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  1. #1
    Join Date
    Dec 2012
    Location
    Northeast Borders, UK
    Posts
    42

    Question As Spring in UK struggles I'm starting to think about getting a winter bike - ideas?

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    Hi all -
    Here in the UK we ought to be turning our thoughts to summer, but have hardly had Spring yet! Ok, I've decided, I'll do my bit to make the sun come out by starting to think what bike I might buy before the real winter kicks in again...

    So what I want to ask is have any of you suggestions for a bike which is:-

    Light in weight (i.e. something I can lift without doing in my back/neck etc)
    Suitable mostly for roads and occasional cycle or muddy/stony farm tracks (not heavy-duty MTB sort of stuff)
    Suitable gears for hills
    Speedy enough to keep up with the 10-14mph average cycle club weekend rides (I'm 62, non-competitive, average fitness)
    Relaxed geometry for comfortable hours
    Will take mudguards
    Fit an average-built 5'4", 29" inside-legged woman
    Happy with either drops or flat-bars
    ...ummm, I think that's it!

    As you can see from my signature, I've got a wonderful Ruby for when the roads aren't covered in farmyard muck/ice and a hybrid which is OK for shopping but too heavy for me to lift... so this fantasy bike would hopefully allow me to get out on more yucky days.

    I've heard that Specialized are tending to adapt their Tricross more towards a comfortable geometry rather than focussing it on CX competition... Does anyone have one and have useful thoughts about that? What experience of other bikes that could fit the bill might anyone have? Any suggestions gratefully received.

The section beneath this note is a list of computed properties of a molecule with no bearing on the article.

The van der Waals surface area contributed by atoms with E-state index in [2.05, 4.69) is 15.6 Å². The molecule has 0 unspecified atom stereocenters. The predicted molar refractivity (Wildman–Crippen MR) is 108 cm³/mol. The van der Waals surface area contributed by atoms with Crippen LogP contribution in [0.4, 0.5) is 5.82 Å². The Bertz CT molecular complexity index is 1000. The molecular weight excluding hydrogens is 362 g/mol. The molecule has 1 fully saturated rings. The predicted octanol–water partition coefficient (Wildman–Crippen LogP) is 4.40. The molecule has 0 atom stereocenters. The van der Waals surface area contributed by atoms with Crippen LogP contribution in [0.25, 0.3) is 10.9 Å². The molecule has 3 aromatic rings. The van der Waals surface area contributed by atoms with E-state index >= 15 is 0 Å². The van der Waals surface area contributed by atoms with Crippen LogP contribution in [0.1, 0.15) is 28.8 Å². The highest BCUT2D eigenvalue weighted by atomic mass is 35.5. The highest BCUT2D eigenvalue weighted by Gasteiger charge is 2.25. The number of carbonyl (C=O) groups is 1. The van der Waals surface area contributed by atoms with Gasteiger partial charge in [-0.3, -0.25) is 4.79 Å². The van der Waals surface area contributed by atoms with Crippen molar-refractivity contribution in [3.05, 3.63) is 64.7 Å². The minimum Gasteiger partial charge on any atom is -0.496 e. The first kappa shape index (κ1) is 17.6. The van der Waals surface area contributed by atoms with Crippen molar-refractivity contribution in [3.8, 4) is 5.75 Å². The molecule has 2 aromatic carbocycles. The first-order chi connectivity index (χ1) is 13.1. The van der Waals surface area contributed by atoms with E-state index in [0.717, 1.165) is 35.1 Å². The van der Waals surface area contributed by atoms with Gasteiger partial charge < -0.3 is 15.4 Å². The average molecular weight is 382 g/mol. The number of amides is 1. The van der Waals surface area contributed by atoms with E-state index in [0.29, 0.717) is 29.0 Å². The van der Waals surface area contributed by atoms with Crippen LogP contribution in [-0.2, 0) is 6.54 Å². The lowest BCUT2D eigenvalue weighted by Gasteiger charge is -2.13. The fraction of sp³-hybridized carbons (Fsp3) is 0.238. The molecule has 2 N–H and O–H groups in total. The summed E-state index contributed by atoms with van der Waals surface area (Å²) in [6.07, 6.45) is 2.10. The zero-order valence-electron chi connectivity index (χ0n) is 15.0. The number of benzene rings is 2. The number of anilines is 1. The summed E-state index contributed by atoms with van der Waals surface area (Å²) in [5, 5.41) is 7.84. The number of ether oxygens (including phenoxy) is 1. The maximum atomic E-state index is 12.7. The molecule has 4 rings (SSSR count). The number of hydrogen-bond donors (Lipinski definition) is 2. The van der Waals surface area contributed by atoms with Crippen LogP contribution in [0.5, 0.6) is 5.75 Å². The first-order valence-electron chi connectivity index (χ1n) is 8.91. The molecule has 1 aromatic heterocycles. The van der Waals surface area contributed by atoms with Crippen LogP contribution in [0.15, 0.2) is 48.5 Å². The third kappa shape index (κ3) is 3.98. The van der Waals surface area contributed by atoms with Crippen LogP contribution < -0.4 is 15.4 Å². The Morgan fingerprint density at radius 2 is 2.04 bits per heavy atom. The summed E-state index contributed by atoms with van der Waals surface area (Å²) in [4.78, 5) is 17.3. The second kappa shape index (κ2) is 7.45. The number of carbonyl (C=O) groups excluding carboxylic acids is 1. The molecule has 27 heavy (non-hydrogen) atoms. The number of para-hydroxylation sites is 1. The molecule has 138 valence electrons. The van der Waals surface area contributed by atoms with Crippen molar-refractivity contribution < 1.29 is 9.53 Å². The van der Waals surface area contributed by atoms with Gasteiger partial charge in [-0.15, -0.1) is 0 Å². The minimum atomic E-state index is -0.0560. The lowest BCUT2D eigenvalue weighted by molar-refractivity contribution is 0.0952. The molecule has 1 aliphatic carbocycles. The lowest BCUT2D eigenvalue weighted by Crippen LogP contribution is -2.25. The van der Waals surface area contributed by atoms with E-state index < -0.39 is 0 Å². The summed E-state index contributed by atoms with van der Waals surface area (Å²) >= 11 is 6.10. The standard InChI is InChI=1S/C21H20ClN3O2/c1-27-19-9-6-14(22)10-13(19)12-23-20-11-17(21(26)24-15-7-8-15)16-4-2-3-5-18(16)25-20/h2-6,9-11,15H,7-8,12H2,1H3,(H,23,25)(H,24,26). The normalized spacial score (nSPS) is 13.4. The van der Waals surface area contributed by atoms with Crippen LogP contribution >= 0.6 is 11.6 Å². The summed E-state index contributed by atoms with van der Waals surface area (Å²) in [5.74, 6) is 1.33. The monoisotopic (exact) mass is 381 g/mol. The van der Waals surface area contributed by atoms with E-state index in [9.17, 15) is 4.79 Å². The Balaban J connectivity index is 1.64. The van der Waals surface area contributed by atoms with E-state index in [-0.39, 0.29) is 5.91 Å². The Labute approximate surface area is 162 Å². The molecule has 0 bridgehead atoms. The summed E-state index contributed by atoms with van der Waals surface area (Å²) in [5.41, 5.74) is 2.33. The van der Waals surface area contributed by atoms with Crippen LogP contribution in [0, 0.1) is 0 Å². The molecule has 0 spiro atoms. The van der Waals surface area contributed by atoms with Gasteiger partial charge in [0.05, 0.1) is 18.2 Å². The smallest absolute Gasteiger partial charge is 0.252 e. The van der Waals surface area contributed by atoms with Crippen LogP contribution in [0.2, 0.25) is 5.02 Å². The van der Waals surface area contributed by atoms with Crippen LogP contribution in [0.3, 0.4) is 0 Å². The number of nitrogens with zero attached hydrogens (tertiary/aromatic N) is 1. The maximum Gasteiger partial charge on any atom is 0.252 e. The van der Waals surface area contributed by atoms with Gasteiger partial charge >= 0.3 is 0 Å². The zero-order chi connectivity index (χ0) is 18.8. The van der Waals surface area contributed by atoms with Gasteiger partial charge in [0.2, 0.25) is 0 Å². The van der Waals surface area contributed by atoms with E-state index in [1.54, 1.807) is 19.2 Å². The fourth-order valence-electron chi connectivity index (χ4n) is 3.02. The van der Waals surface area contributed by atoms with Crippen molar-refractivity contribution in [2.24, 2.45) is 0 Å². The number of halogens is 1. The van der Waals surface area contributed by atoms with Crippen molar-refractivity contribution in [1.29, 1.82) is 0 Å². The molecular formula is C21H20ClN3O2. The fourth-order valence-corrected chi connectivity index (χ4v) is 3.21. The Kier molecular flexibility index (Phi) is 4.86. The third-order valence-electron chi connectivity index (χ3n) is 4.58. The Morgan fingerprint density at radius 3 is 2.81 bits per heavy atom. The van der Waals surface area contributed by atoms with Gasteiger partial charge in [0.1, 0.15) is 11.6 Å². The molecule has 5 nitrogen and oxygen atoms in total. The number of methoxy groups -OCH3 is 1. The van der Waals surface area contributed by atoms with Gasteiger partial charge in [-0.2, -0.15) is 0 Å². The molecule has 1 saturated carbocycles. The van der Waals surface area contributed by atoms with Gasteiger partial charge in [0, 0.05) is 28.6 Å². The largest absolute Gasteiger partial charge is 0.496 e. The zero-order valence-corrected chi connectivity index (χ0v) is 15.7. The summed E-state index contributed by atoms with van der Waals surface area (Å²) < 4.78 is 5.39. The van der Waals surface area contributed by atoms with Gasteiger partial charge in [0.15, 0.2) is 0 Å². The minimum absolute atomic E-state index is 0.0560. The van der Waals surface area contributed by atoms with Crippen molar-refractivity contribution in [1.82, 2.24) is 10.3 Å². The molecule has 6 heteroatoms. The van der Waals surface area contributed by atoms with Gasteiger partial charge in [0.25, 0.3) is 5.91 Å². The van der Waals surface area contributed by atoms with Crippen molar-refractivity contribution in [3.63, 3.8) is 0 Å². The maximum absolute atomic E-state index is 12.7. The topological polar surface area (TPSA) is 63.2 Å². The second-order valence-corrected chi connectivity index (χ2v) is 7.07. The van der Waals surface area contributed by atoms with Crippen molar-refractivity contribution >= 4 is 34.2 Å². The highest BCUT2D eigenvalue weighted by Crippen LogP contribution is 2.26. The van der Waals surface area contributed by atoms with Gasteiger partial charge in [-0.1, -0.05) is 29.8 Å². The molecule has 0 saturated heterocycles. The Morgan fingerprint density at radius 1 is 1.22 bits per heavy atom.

If getting a winter bike doesn't instantly bring on a summer of glorious heat-wave then nothing will!!

    Cheers
    Jul 2013 - Genesis Croix de Fer
    Nov 2012 - 5yr old Specialized Ruby Comp
    2007 - Giant Cypress hybrid

  2. #2
    Join Date
    Aug 2012
    Location
    Wales, UK
    Posts
    11

    As Spring in UK struggles I'm starting to think about getting a winter bike - i

    I have a tricross that does all of the things you listed! I enjoyed it a lot ! It is now my spare, do it all bike for winter and where I don't want to risk my best bike.
    It survives the UK weather too, as I'm in Wales. I use it with 25 gatorskins and mudguards.

  3. #3
    Join Date
    Mar 2011
    Location
    Portland Metro Area
    Posts
    859
    I have a Surly Cross Check (2011 - Robin's Egg Blue). It's technically a cyclocross bike, but I have SKS Longboard fenders (mudguards), a Brooks B17 saddle, Carradice Barley saddlebag for all my "stuff". It's steel and has a nice ride. Not too heavy. Left the steer tube uncut, so the handlebars (drop) are about the same height as the saddle. Original tires were knobby, but the shop I bought them from specializes in "commuter" type setups, so they put Panaracer Pasela Tourguards on. I has bar end shifters (shimano) which can be easily set to do either indexed shifting or friction shifting. I was concerned about whether I would get used to the bar ends and now I love them. Click image for larger version. 

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    "Opportunity is missed by most people because it is dressed in overalls & looks like work" - Thomas Edison

  4. #4
    Join Date
    Apr 2009
    Location
    Tucson, AZ
    Posts
    4,632
    The Tricross is their equivalent of my Charge or Surly's Cross-check. It looks suspiciously similar. (Well, the steel version does.)

    It's their more relaxed CX-type bike, but they don't bill it as a cross bike. They advertise it as a "do-anything-except-race-maybe" bike, presumably to differentiate it from the Crux, which is a racer. There's a steel version with discs.

    Since you're in the UK, try Charge's Filter line. I've got the version with Apex. It's steel, so it's a bit heavier, but it depends what you put on it. If I can get a new speed-oriented CX bike, I'm definitely putting a rack and fenders on this puppy.